Informations about National Regulations and Regional and International Initiatives.

Sierra Leone

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Key Information

Sierra Leone is a participant to the Montreux Document. 

Sector Size (2009)[i]

30-50 PSCs
3,000-5,000 PSC personnel

Can PSC personnel carry firearms?


* 2002 National Security and Central Intelligence Act Section 19(3)

International Code of Conduct Association (ICoCA)

ICoCA Member State: No
ICoCA Company Members: 0
ICoCA CSO Members: 0

Voluntary Principles on Security and Human Rights

Voluntary Principles State Member: No


Private security companies (PSCs) have continuously played a substantial role in the security sector of Sierra Leone. International companies such as Executive Outcomes and Sandline International were directly involved in military activities during Sierra Leone’s 1991-2001 civil war. In 2009, records indicated there were around 30 licensed PSCs operating in Sierra Leone.  Nevertheless, more than half of the PSCs of Sierra Leone are reported to be operating without a license, and the actual number may be much higher.  Main PSC activities today in Sierra Leone can be divided into two categories: (i) the provision of unarmed guards to commercial premises, international organizations, NGOs and residential customers, mainly as a consequence of the sense of insecurity arising from the past conflict, and (ii) security attachments specific to mining operations.  The industry is estimated to employ up to 5,000 persons.

Legal Framework

Following the stabilisation of the security situation in Sierra Leone following the end of the civil war in 2001, the basis for the regulation of the private security industry was laid out in the National Security and Intelligence Act of 2002. This Act, addressing both public and private security in Sierra Leone, establishes provisions concerning the hiring and use of PSCs. The Act refers to private security companies (PSCs) but does not mention private military companies (PMCs). This legislation created the Office of National Security (ONS), the body responsible for the regulation and monitoring of the activities of all PSCs operating within the borders of Sierra Leone. A Standard Operating Procedures manual for Private Security Companies (SOP) was promulgated after consultation with the all stakeholders in 2005, completing and providing guidance as to the application of the National Security and Intelligence Act.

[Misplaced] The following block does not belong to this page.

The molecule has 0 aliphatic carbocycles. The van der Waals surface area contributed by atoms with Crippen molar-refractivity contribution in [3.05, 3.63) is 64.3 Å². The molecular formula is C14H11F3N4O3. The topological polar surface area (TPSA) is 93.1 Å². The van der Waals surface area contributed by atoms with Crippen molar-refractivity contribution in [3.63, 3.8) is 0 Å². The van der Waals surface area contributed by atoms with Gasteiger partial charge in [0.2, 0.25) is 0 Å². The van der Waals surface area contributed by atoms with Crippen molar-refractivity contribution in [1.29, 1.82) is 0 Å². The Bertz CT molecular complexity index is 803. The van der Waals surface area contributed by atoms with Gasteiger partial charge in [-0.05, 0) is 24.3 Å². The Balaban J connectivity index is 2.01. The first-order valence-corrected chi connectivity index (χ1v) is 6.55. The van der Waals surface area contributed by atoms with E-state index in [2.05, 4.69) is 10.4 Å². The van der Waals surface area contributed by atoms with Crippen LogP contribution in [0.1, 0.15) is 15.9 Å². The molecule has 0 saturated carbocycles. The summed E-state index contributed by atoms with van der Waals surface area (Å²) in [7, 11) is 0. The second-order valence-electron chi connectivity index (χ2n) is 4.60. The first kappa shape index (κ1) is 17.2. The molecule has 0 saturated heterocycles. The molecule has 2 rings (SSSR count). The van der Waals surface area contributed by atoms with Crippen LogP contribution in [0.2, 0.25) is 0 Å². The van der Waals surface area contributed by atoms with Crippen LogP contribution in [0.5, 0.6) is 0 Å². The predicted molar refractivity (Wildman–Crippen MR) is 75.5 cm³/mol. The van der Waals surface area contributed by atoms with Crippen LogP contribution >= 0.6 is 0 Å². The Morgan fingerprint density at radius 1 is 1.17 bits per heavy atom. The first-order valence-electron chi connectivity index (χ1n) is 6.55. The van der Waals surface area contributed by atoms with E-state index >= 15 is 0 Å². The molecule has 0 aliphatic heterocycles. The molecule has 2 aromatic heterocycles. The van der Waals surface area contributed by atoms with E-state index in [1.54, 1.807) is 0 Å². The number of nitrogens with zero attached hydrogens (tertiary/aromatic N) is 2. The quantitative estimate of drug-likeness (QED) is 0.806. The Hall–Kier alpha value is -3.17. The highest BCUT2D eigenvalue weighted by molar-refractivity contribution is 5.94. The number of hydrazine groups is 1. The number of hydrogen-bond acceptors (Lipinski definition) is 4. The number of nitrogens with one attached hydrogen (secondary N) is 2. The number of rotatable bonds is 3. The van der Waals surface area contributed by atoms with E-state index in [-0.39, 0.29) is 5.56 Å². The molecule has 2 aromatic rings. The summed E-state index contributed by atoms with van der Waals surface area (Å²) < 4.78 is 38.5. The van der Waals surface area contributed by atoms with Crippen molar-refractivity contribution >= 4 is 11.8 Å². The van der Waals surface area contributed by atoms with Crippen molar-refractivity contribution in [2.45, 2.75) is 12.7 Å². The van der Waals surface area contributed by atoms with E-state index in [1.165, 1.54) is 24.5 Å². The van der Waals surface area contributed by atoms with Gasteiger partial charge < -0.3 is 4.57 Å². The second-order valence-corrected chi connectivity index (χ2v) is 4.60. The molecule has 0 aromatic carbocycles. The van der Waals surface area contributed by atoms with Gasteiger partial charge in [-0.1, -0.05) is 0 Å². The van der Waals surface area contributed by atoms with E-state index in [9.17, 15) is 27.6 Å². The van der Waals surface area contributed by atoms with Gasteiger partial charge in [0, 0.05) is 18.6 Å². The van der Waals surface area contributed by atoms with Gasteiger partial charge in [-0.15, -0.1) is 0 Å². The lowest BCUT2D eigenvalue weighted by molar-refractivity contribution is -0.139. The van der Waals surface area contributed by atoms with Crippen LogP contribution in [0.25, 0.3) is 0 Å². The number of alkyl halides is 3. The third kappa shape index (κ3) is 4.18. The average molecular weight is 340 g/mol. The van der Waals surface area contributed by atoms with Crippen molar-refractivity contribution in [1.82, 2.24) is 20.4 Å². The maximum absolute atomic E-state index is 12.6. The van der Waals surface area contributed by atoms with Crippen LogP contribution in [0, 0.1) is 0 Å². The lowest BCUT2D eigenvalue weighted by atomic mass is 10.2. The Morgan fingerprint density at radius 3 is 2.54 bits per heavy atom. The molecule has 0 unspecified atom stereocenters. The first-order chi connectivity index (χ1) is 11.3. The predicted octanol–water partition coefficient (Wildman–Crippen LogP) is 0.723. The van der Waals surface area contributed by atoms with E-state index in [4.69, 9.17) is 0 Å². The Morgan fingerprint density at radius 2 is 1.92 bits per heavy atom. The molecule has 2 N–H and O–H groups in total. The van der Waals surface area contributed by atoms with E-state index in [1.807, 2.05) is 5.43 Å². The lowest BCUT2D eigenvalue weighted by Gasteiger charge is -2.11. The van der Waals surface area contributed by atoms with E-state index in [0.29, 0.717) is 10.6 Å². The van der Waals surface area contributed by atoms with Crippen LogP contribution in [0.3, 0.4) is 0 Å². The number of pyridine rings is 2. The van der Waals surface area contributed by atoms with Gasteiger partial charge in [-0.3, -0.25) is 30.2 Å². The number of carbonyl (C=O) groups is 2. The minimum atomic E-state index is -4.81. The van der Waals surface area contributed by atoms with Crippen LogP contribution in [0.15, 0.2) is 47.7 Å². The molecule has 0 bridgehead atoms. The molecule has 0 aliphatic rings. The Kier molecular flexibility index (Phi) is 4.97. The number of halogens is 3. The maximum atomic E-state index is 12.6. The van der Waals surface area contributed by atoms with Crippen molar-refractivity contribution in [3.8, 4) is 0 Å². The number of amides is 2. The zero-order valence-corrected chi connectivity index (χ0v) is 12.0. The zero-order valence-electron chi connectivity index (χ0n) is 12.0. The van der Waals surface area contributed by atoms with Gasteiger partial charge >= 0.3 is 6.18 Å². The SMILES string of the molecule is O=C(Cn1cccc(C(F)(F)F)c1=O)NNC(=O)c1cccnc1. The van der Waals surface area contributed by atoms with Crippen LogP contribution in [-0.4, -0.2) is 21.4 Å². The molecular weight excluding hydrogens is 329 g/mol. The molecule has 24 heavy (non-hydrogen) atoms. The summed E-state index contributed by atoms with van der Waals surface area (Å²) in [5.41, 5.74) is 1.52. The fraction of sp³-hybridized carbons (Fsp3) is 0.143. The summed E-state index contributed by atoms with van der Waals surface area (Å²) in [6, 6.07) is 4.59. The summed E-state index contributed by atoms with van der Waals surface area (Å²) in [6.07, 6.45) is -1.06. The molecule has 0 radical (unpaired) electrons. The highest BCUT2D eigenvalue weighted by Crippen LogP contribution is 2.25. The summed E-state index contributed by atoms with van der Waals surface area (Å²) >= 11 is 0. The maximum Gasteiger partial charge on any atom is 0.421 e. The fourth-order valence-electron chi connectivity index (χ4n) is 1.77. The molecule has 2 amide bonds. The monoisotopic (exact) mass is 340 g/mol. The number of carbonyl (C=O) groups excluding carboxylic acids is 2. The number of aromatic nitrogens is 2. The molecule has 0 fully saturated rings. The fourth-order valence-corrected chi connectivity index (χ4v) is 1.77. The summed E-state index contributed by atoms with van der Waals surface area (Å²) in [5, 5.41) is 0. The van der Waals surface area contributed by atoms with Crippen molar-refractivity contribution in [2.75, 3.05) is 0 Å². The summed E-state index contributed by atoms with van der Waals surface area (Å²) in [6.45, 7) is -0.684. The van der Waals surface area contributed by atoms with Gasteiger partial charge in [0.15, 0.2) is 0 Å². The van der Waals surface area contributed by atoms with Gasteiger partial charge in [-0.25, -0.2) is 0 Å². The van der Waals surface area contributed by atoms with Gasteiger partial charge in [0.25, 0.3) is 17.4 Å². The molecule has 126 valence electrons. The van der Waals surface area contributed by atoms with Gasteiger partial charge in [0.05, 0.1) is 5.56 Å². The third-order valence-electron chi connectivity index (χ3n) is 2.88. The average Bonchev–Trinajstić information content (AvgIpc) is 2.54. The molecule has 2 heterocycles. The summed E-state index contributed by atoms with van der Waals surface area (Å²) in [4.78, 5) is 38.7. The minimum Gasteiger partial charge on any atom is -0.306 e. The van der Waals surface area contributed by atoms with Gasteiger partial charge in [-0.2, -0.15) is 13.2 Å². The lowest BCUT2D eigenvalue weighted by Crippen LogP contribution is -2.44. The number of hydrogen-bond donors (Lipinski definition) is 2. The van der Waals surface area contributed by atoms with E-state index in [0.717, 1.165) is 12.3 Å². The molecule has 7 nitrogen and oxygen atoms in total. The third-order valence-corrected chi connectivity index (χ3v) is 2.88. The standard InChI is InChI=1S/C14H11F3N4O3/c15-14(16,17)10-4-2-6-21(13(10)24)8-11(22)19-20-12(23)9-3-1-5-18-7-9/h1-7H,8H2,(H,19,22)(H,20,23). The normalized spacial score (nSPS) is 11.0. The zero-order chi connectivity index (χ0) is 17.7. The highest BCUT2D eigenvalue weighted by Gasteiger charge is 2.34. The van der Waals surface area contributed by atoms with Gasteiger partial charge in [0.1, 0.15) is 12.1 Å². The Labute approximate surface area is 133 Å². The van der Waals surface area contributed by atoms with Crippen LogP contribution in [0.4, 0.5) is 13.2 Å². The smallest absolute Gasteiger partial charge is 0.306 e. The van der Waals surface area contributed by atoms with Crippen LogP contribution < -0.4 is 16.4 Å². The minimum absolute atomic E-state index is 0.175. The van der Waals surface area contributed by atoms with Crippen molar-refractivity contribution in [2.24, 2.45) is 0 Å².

Some of the main challenges identified in Sierra Leone’s private security industry include working conditions of PSC personnel and inadequate legislation.

Working conditions

Private security employees in Sierra Leone generally work in poor conditions for very low wages and for very long hours. PSCs are frequent violators of national labour regulations for these reasons. As a result, employees have been reported to deliver poor quality of work, such as falling asleep during their shift and stealing from the property they are meant to guard.

Regulatory framework

Several important standards and requirements are currently missing from Sierra Leone’s regulatory framework, particularly the lack of training standards for PSC personnel, resulting in an unpredictable variation in service quality. Additionally, the framework lacks requirements for a complaint mechanism and remedy procedures for misconduct and/or human rights violations by PSCs. 

Members of the Private Security Governance Observatory

  • Sierra Leone Network on Right to Food (SILNORF)


[i] Abrahamsen, R., & Williams, M. (2009). Security beyond the state: Global security assemblages in international politics. International Political Sociology, 3(1), 1–17. doi:10.1111/j.1749-5687.2008.00060.